Vestmannaeyjar- Westman Islands- Vestman-islands
The Westman Islands are a group of 15-18 islands, depending on how they are classed, and about 30 skerries sand rock pillars, located off the mainland’s south coast. The islands were formed by submarine volcanic eruptions along a 30-km long fissure lying southwest to northeast. The largest island is Heimaey, 13.4 km2.Most of the islands have steep sea cliffs, and are well vegetated. Bird hunting and egg collecting are traditional to the islanders’ culture.
A Norse timber church, a gift from the Norwegians to commemorate 1000 years since Christianity was accepted in Iceland, was consecrated on Heimaey. The only church of its type in Iceland, it has been situated at the Skanssvæði area where a stone wall, built after the Turkish kidnapping in 1627 occurred, has been rebuilt. Population 4,416.
The Community
Hunting and fishing are the traditional mainstays of the island economy. Rich fishing grounds surround the islands. For many years Heimaey was one of Iceland´s largest fishing stations. During the main season, people, from all places and walks of life, flocked here to work long hours and earn money. The population of the town trebled and the number of boats multiplied. Today, ships are larger and more technologically advanced, production has moved from landbased freezing plants to factory ships and consequently the hustle and bustle of the main season is much a thing of the past.

A New Island Emerges- Surtsey
On the morning of 14th November, 1963, crew aboard Ísleifur II saw a column of black dust rising from the sea, south-west of Heimaey. An eruption had begun on the seabed which was to last almost four years. By the second day of the eruption the island, Surtsey, was already 10 metres high. When the eruption ended, on 5th June, 1967, the island covered 2,8 square km and reached a height of 170m. Surtsey is protected by law and Icelandic scientists continue to document the colonization of the island by plant and bird life.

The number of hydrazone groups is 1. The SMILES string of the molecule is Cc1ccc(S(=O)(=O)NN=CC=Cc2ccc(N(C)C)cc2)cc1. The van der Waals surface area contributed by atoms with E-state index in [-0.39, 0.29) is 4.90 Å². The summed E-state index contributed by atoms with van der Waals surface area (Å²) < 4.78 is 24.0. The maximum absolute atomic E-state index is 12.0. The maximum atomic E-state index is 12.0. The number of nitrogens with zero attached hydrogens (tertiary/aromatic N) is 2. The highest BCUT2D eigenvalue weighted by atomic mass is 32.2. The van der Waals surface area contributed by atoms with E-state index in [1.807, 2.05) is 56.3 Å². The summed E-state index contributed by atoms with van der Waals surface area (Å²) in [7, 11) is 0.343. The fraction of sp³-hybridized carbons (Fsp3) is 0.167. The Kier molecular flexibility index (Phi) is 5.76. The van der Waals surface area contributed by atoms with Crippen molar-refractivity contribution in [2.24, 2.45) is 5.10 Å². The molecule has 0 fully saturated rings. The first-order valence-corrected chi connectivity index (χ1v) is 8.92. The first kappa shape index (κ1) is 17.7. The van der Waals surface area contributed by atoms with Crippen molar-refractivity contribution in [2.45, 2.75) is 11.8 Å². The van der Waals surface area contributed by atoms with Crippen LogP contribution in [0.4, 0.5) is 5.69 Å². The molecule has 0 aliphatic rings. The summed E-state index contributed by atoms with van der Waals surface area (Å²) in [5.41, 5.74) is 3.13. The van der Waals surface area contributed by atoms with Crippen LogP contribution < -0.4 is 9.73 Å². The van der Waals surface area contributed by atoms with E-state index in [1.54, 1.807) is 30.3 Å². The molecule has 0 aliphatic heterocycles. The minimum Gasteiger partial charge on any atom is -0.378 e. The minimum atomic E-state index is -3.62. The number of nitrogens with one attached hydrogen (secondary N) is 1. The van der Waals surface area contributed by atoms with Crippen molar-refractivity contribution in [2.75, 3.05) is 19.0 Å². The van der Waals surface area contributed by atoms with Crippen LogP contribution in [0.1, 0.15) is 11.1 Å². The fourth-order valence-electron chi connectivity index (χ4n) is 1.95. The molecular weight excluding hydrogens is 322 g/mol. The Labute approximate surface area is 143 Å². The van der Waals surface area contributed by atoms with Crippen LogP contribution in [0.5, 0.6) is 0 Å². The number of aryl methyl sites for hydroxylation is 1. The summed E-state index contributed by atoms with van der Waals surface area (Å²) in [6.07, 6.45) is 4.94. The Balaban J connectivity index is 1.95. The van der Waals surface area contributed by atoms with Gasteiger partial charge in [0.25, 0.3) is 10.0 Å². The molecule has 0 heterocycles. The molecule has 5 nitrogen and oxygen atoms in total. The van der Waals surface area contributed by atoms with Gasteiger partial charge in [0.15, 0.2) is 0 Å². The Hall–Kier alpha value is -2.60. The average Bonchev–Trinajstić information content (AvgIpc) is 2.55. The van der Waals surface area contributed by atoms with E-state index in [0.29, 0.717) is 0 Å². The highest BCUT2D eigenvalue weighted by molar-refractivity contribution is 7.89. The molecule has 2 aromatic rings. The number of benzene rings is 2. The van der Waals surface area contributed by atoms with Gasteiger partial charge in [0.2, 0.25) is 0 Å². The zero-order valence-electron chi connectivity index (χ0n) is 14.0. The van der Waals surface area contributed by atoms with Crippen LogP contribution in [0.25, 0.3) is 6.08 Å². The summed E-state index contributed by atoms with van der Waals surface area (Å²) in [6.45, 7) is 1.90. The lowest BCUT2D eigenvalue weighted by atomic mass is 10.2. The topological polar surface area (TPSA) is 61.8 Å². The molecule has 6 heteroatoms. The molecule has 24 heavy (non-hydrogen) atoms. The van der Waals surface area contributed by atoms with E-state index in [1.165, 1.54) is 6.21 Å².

The Eruption on Heimaey, 1973
The eruption on Heimay began on 23rd January, 1973, just before two o´clock in the morning. A fissure opened on the eastern side of the island, only 300-400 metres from Kirkjubæir, the most easterly houses in the town. The inhabitants of Heimaey were woken by the police and firebrigade as they drove around, raising the alarm with their sirens. People streamed down to the docks. Fortunately the weather had been stormy the day before and most of the island´s fleet of 60-70 fishing boats had stayed in harbour. The boats ferried the town´s people to safety in Þórlákshöfn. In March, moltern lava threatened to close the harbour approaches. In a desperate attempt to stop the flow, seawater was pumped on to the lava. This method proved very effective. Today the harbour is considered to be even better than before. The eruption ended on 3rd July, 1973. In six months a new volcano, 225m high, had appeared on the island and a new lava field lay to the east and covered 3.3 square km. Around 360 houses had been buried and many others badly damaged. Before the eruption 5300 people lived on Heimaey, 2000 of these moved back immediately after the eruption ended. Slowly but surely more families returned and began to rebuild their community.

Vik is a lovely little town, placed in between high hills that give it a very secluded and cosy feeling.
The town gas station is a sure stop for all travellers that continue eastwards through the Myrdalssandur, a big plain of sand and grid left by numorous glacial floods.
The black beach of Vík is one of the loveliest ones that are easily reacheble, with a panoramic view of the special rock formation just off the coast. In the neighbourhood of this little town is also the road leading to Dyrholaey, a stone arch on the shore that is big enough to fit boats.

Photo by Wikimedia Commons.